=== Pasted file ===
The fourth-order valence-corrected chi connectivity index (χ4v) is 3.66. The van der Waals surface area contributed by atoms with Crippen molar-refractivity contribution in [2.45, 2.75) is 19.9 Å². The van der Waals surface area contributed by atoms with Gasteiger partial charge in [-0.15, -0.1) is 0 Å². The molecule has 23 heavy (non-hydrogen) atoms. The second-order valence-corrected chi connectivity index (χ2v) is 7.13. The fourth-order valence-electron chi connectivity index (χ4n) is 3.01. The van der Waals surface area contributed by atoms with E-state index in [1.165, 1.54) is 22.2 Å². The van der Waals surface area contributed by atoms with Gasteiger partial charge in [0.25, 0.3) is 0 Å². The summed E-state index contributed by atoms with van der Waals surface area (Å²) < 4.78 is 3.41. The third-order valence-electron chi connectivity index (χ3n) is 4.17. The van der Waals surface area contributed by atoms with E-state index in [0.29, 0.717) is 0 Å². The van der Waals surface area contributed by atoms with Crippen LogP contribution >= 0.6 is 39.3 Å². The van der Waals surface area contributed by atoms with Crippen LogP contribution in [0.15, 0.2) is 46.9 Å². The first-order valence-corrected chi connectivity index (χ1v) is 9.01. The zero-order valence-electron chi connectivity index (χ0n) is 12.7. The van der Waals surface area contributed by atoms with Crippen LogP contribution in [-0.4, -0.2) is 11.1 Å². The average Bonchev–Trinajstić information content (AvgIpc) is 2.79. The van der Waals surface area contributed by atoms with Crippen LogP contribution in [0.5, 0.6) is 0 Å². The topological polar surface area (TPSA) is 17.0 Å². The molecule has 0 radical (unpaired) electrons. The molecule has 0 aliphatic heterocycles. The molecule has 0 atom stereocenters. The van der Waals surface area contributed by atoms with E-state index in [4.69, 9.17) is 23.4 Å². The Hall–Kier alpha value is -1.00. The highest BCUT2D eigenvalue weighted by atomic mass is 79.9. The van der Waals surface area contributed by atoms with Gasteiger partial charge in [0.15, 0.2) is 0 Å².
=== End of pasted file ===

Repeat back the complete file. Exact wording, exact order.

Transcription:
The fourth-order valence-corrected chi connectivity index (χ4v) is 3.66. The van der Waals surface area contributed by atoms with Crippen molar-refractivity contribution in [2.45, 2.75) is 19.9 Å². The van der Waals surface area contributed by atoms with Gasteiger partial charge in [-0.15, -0.1) is 0 Å². The molecule has 23 heavy (non-hydrogen) atoms. The second-order valence-corrected chi connectivity index (χ2v) is 7.13. The fourth-order valence-electron chi connectivity index (χ4n) is 3.01. The van der Waals surface area contributed by atoms with E-state index in [1.165, 1.54) is 22.2 Å². The van der Waals surface area contributed by atoms with Gasteiger partial charge in [0.25, 0.3) is 0 Å². The summed E-state index contributed by atoms with van der Waals surface area (Å²) < 4.78 is 3.41. The third-order valence-electron chi connectivity index (χ3n) is 4.17. The van der Waals surface area contributed by atoms with E-state index in [0.29, 0.717) is 0 Å². The van der Waals surface area contributed by atoms with Crippen LogP contribution >= 0.6 is 39.3 Å². The van der Waals surface area contributed by atoms with Crippen LogP contribution in [0.15, 0.2) is 46.9 Å². The first-order valence-corrected chi connectivity index (χ1v) is 9.01. The zero-order valence-electron chi connectivity index (χ0n) is 12.7. The van der Waals surface area contributed by atoms with Crippen LogP contribution in [-0.4, -0.2) is 11.1 Å². The average Bonchev–Trinajstić information content (AvgIpc) is 2.79. The van der Waals surface area contributed by atoms with Crippen LogP contribution in [0.5, 0.6) is 0 Å². The topological polar surface area (TPSA) is 17.0 Å². The molecule has 0 radical (unpaired) electrons. The molecule has 0 aliphatic heterocycles. The molecule has 0 atom stereocenters. The van der Waals surface area contributed by atoms with E-state index in [4.69, 9.17) is 23.4 Å². The Hall–Kier alpha value is -1.00. The highest BCUT2D eigenvalue weighted by atomic mass is 79.9. The van der Waals surface area contributed by atoms with Gasteiger partial charge in [0.15, 0.2) is 0 Å².